Dr. Mark Bertin, a developmental pediatrician and Assistant Professor of Pediatrics at New York Medical College, says that mindfulness and eating are a natural fit. There are very few areas of our lives to which we give so little attention as our eating habits. We tend to go on autopilot when it comes to eating and our dietary choices have been made through lifelong choices; they call them eating “habits” for a reason.
Mindful eating develops healthy eating with awareness, conscious decision-making and responsiveness when under stress as opposed to reacting under stress. It requires little more than paying attention to what we’re eating, when and how much. Easily develop mindful eating habits by following just a few recommended guidelines.
While this is not an exhaustive list, these guidelines are the first steps down a path to mindful eating.
- Pay attention to the “why” behind eating – is it hunger or does it just smell good?
- Be aware of shopping or eating habits – habitual behaviors can be changed; without self-judgment for what has happened before, pause before making choices and then be intentional when deciding what to purchase or consume next
- Take little pauses while eating – in between bites, set down the fork or spoon to consider body cues; stop eating when full, not when the plate is clean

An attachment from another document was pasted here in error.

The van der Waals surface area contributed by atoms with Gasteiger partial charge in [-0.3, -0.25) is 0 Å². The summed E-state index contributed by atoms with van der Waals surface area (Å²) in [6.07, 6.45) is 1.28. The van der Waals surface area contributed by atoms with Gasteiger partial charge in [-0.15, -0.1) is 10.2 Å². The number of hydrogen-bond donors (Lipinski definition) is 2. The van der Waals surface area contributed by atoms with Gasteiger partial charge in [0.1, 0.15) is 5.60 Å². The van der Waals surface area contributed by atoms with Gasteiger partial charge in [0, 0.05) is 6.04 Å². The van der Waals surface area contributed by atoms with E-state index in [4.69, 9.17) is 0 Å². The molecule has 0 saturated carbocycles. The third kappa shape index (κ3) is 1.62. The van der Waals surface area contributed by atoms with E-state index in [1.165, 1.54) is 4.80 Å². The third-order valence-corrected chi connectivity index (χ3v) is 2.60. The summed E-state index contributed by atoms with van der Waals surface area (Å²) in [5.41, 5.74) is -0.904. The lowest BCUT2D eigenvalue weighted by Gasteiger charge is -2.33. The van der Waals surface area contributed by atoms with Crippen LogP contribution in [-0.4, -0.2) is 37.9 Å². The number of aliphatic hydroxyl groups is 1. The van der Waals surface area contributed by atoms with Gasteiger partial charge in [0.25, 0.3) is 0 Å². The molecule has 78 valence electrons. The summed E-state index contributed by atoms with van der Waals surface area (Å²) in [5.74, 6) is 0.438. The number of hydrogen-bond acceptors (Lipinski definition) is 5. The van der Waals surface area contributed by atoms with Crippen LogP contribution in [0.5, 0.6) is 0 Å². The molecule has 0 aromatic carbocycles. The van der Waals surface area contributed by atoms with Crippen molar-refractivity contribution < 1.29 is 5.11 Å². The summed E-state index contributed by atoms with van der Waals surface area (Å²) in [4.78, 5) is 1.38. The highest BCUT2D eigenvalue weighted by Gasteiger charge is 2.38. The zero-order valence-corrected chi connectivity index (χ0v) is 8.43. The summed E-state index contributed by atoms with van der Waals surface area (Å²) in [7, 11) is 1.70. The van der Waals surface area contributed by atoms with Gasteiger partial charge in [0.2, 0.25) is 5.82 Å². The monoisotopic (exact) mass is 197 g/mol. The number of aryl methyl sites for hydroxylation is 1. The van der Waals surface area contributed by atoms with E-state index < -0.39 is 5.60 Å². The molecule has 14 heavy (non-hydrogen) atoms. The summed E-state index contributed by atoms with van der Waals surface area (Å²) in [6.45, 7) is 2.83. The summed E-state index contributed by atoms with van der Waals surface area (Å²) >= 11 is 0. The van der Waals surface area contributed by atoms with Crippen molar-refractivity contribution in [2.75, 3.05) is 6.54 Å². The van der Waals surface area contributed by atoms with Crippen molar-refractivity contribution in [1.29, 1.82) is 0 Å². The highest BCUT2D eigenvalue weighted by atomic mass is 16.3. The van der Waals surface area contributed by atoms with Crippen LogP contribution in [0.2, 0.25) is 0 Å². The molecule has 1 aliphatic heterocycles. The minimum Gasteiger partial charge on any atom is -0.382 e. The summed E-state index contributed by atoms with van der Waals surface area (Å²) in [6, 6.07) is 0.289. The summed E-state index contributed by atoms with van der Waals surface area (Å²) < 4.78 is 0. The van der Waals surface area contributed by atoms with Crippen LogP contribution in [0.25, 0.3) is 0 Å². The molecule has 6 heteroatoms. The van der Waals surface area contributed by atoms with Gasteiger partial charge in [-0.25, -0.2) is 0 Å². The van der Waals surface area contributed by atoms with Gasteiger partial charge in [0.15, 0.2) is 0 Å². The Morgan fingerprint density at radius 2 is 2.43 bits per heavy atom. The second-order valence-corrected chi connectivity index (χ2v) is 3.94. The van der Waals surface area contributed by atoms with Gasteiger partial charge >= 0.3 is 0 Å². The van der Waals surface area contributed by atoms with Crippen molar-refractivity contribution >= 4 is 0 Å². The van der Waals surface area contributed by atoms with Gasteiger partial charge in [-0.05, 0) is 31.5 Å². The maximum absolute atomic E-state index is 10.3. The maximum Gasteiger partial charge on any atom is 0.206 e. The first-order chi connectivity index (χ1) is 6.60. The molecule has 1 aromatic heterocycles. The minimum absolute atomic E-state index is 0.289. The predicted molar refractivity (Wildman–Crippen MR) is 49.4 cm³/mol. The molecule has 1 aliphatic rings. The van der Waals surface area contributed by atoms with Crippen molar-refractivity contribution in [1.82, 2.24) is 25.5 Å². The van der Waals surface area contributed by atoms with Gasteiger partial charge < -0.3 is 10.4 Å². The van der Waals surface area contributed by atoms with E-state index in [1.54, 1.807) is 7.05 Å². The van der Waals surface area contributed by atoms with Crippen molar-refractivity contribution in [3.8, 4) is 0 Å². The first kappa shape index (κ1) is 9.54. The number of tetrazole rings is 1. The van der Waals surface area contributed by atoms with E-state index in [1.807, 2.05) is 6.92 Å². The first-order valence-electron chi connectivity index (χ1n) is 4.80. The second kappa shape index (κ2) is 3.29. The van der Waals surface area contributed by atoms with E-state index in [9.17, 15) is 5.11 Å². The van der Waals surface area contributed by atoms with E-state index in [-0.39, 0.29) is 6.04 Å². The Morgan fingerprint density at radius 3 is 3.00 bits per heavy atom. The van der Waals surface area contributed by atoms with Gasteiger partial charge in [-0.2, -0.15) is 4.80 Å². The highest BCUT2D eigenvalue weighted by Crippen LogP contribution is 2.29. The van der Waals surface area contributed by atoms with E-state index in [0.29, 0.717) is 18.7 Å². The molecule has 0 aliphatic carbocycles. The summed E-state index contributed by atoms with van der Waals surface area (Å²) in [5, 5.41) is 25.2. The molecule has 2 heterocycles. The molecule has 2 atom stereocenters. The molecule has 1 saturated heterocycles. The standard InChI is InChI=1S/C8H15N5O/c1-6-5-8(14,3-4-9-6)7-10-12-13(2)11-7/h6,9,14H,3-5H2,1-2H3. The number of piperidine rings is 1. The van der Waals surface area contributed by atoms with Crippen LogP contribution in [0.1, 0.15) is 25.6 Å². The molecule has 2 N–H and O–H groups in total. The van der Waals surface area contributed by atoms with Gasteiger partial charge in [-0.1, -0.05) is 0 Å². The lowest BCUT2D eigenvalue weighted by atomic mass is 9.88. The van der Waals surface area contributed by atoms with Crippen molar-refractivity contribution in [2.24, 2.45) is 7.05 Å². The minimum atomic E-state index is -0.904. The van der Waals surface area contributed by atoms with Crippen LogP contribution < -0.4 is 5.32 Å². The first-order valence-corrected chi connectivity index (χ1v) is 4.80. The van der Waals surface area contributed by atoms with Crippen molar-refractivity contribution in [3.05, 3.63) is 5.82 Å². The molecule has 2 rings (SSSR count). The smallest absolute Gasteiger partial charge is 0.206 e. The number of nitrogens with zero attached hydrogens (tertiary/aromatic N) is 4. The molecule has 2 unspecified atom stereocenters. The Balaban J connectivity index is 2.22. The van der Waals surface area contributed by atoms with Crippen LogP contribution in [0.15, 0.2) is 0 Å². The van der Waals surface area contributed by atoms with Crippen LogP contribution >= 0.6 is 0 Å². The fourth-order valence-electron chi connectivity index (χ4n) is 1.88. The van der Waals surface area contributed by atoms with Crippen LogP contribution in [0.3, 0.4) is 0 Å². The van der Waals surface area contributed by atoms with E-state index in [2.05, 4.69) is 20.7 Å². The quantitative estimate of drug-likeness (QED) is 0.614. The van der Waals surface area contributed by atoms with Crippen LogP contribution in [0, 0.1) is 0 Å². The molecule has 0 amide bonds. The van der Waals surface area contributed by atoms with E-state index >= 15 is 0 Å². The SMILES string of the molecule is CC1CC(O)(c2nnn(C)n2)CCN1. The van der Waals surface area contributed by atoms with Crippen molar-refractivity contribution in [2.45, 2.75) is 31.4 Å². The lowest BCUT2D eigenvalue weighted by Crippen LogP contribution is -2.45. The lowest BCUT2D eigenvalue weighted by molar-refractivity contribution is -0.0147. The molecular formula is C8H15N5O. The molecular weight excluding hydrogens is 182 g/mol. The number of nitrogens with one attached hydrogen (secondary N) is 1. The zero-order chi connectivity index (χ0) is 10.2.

- Be patient – avoid negative self-talk; recognize that habitual criticism of self is not beneficial and give credit where it’s due. Changes, no matter how small, are steps in the right direction
The most important step in living a mindful life is recognizing negativity in our lives and removing it gently but firmly. Focus on the positive, focus on the now, don’t dwell in the past and don’t worry about the future.
One of the greatest things we can do for our children is to be there; more than just occupying the same space as our children, but genuinely engaging with them. In this age of distraction, cell phones and television tend to be more important than time with our kids. Being a mindful parent can easily remedy this.
Myla and Jon Kabat-Zinn are co-authors of the book Everyday Blessings: The Inner Work of Mindful Parenting and Jon is the biomedical scientist who first introduced mediation into mainstream medicine. In a recent interview, Myla said, “We are so caught up in our thoughts that we’re being continually pulled away from the now – and we tend to miss it.”
The most important step to being a mindful parent is to enjoy our children for who they are, not who we expect them to be or hope they someday will be. Mindful parenting is about moment-to-moment, openhearted and non-judgmental attention. When interacting with our children it’s important to ask ourselves, “Am I reacting here or am I responding?”
During that same interview, Jon said, “The more complicated our lives are, the more important it is to live in the present moment – otherwise we’ll miss much of our lives. As a parent, you can’t withdraw to a cave to meditate. It’s all about now. When you tune into the breath and sensations in the body, you are stepping outside of time. Moment-to-moment, nonjudgmental awareness cultivated by paying attention – we are all capable of this. Mindfulness actually saves us a tremendous amount of time because we don’t go down so many dead ends with our thoughts. It doesn’t take any more time to be more mindful. It’s not a philosophy, it’s a practice. You don’t have to get less busy or fix anything. Simply reclaim your moments by showing up for them.”